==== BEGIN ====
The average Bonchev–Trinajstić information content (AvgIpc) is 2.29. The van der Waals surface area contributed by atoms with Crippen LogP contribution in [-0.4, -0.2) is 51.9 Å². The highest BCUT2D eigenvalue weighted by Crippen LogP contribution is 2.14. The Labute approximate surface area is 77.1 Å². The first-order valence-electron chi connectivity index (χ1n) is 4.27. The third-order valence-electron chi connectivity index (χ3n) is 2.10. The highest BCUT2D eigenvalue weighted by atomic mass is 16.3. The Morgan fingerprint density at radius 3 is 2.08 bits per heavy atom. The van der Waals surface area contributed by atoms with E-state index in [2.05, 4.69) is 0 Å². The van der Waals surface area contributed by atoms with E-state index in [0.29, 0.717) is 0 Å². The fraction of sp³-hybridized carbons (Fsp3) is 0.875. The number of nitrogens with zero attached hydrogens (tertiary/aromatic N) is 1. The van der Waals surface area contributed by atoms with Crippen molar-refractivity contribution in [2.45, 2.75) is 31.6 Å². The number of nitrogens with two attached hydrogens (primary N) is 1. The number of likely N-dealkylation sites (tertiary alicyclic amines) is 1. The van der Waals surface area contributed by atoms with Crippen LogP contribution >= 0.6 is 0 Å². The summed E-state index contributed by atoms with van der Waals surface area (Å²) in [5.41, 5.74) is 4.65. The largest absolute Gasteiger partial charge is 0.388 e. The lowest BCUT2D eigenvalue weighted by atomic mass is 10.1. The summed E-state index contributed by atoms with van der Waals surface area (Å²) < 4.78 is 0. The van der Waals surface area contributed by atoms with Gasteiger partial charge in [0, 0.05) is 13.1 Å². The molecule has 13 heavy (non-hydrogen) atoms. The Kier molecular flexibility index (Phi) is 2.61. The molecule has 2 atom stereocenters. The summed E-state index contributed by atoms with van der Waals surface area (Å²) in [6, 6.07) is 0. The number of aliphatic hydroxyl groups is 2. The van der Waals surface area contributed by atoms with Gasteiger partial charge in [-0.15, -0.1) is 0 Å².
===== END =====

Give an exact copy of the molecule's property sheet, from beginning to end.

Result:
The average Bonchev–Trinajstić information content (AvgIpc) is 2.29. The van der Waals surface area contributed by atoms with Crippen LogP contribution in [-0.4, -0.2) is 51.9 Å². The highest BCUT2D eigenvalue weighted by Crippen LogP contribution is 2.14. The Labute approximate surface area is 77.1 Å². The first-order valence-electron chi connectivity index (χ1n) is 4.27. The third-order valence-electron chi connectivity index (χ3n) is 2.10. The highest BCUT2D eigenvalue weighted by atomic mass is 16.3. The Morgan fingerprint density at radius 3 is 2.08 bits per heavy atom. The van der Waals surface area contributed by atoms with E-state index in [2.05, 4.69) is 0 Å². The van der Waals surface area contributed by atoms with E-state index in [0.29, 0.717) is 0 Å². The fraction of sp³-hybridized carbons (Fsp3) is 0.875. The number of nitrogens with zero attached hydrogens (tertiary/aromatic N) is 1. The van der Waals surface area contributed by atoms with Crippen molar-refractivity contribution in [2.45, 2.75) is 31.6 Å². The number of nitrogens with two attached hydrogens (primary N) is 1. The number of likely N-dealkylation sites (tertiary alicyclic amines) is 1. The van der Waals surface area contributed by atoms with Crippen LogP contribution >= 0.6 is 0 Å². The summed E-state index contributed by atoms with van der Waals surface area (Å²) in [5.41, 5.74) is 4.65. The largest absolute Gasteiger partial charge is 0.388 e. The lowest BCUT2D eigenvalue weighted by atomic mass is 10.1. The summed E-state index contributed by atoms with van der Waals surface area (Å²) < 4.78 is 0. The van der Waals surface area contributed by atoms with Gasteiger partial charge in [0, 0.05) is 13.1 Å². The molecule has 13 heavy (non-hydrogen) atoms. The Kier molecular flexibility index (Phi) is 2.61. The molecule has 2 atom stereocenters. The summed E-state index contributed by atoms with van der Waals surface area (Å²) in [6, 6.07) is 0. The number of aliphatic hydroxyl groups is 2. The van der Waals surface area contributed by atoms with Gasteiger partial charge in [-0.15, -0.1) is 0 Å².